After studying Carrie's rosette, I loosely laid out my fabric in a makeshift rosette fashion.  Once I seen I had enough fabric to complete the project and that I could fairly easily lay everything out, I went ahead and got my other shirt out and put it on my working space to begin pinning the rosette in place.

Lay out your shirt and begin laying out your fabric to form the rosette.  It may take a few minutes, looping, going back and forth, pulling it up and starting again.  But eventually you will finally get a pattern you are happy with.

Pin the rosette down the best you can with a ton of pins.

Very delicately slide your shirt on.  The rosette will look way different when the shirt is on your body than it did when it was simply laying on the floor.  While the shirt is on your body, very carefully move and adjust the pins and fabric until the rosette is the way you want it.  Carefully slide the shirt off and get ready to hand stitch the rosette on the shirt.

I started sewing in the center of the rosette and worked my way out.  I always sewed at the base of each layer, carefully securing the flower to the shirt.

After it is sewed down, try the shirt on again and see what tweaks you might want to do.

The first night I made the sweater, I went ahead and wore it to dinner with my family to take it for a test drive.  It wore really well and I did like the way it photographed in pictures.  

I intentionally left the rosette very floppy, so that it could be similar to Carrie's.  But, after I seen the shirt in photos, I decided to do just a tad more tweaking.  

I cut the very end of one of the sleeves off and used that to make the dead center part of the rosette.

Once again, I did a running stitch and scrunched everything, to make a little bitty rosette.

Then I just sewed it down in the center of the rosette.  The very last things I did was I added a couple of stitches here and there to tack down some of the petals of the shirt to keep it from being too floppy.  I wanted the shirt to look really good from every angle, and I really think it does now!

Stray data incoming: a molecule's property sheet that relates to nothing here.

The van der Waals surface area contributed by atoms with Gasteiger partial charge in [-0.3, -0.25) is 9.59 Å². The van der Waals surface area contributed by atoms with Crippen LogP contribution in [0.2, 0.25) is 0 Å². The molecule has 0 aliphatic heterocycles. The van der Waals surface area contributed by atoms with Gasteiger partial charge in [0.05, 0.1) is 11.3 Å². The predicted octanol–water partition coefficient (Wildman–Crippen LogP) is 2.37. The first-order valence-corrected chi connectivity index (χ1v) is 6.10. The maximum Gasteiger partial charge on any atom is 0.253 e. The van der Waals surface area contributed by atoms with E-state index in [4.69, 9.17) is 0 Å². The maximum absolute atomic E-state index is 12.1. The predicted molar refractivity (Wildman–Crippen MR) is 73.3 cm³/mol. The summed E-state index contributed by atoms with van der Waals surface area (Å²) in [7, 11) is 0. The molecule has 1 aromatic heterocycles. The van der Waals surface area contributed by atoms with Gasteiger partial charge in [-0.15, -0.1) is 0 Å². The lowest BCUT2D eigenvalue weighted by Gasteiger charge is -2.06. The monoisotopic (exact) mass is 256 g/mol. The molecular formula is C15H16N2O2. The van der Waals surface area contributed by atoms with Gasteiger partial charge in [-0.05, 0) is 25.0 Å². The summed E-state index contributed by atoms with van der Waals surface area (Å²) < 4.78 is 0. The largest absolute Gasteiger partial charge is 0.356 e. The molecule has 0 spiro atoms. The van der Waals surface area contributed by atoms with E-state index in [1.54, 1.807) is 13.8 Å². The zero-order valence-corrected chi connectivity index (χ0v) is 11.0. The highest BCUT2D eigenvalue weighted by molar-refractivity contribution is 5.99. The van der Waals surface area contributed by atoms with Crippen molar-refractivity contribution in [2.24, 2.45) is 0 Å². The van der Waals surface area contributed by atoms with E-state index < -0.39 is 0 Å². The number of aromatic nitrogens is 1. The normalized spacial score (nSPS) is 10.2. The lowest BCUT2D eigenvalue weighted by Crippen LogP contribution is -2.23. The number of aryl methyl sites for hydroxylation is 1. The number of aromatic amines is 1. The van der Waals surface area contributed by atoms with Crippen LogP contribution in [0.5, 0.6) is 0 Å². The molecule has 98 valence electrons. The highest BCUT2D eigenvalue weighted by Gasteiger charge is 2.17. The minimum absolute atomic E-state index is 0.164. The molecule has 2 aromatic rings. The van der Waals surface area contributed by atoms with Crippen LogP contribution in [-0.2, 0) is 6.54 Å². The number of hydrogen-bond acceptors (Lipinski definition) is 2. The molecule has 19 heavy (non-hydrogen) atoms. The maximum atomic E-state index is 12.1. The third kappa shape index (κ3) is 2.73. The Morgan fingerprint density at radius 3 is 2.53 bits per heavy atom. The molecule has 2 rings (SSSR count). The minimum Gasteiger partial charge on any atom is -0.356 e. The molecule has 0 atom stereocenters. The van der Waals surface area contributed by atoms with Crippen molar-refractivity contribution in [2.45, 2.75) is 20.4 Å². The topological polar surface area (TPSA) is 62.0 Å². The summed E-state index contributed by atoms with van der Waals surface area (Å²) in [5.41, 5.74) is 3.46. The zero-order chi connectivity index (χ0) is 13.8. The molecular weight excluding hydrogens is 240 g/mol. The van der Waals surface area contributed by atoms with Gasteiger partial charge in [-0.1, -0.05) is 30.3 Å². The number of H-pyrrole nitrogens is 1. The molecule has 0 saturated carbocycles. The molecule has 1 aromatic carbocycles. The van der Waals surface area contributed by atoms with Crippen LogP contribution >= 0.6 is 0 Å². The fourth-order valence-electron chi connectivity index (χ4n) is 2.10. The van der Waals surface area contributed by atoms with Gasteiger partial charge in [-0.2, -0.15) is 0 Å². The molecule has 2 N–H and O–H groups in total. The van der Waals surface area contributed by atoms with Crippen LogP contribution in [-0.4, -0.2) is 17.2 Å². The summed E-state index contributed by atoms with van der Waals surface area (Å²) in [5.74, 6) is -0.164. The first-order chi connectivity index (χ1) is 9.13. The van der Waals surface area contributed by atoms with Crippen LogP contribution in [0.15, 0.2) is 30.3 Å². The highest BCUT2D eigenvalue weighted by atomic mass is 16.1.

For the skirt:

Since the skirt I purchased didn't have a black elastic waistband, I bought some 3" elastic from Joann's for 3 bucks to make me one.

I basically just wrapped the elastic around my waist to see how much of it I would need.  Subtract a couple of inches from where the fabric wraps around your waist, that way the elastic will be snug and not loose.

Sew the two ends together so that you have a circle of fabric for your waistband.

Next up, you are going to need to pin your waistband on your skirt.  Where the black fabric is elastic, it is not going to match up perfectly to your skirt.  You have to pin both the skirt and the waistband individually, then you will pin them together.  You are going to put a total of 4 pins in each of them:  one at the center of the skirt/waistband, one at the back middle seam, and one on each side.  After the skirt and waistband are both pinned individually, line up the pins on each and pin together.  What you are left with is the waistband pinned on the skirt at the front center, back center, and both sides.  You basically have to sew the waistband on with a sewing machine.  A zigzag stitch is required so that your waistband will still stretch.  If you were to sew a solid, straight stitch there would be no give in the fabric.

Me and my mom both took a turn at sewing the waistband on.  When you do this, there are some things YOU HAVE TO DO for it to turn out right.  Put your hammer foot down at one of the pins.  YOU HAVE TO HOLD BOTH THE SKIRT AND WAISTBAND WITH YOUR LEFT HAND, AND THEN HOLD THE SKIRT AND WAISTBAND AT THE NEXT PIN LOCATION WITH YOUR RIGHT HAND.  PULL THE TWO FABRICS TAUT SO THAT THEY LAY FLAT WHILE YOU SEW.  You basically sew in 4 different segments, pin to pin.  For example, you'll sew from the front pin to one of the sides, from that side to the back, from the back to the other side, and from that side to the front.  Make sure to do your back stitches to reinforce.  I am going to refer you to a YouTube video that I found that helped me SO much in learning how to do this.  Note *** in the video she shows you how to sew on an exposed waistband without seeing the seams.  I simply sewed mine to the outside of the skirt, because I had the horizontal white stripe on my skirt to conceal.  So, to be clear, I used the video for the technique of how to pin the skirt and waistband and how to sew them together.  You can see that video HERE.

It turned out so good!  I am so pleased!

If you have any questions please let me know!
Happy sewing <3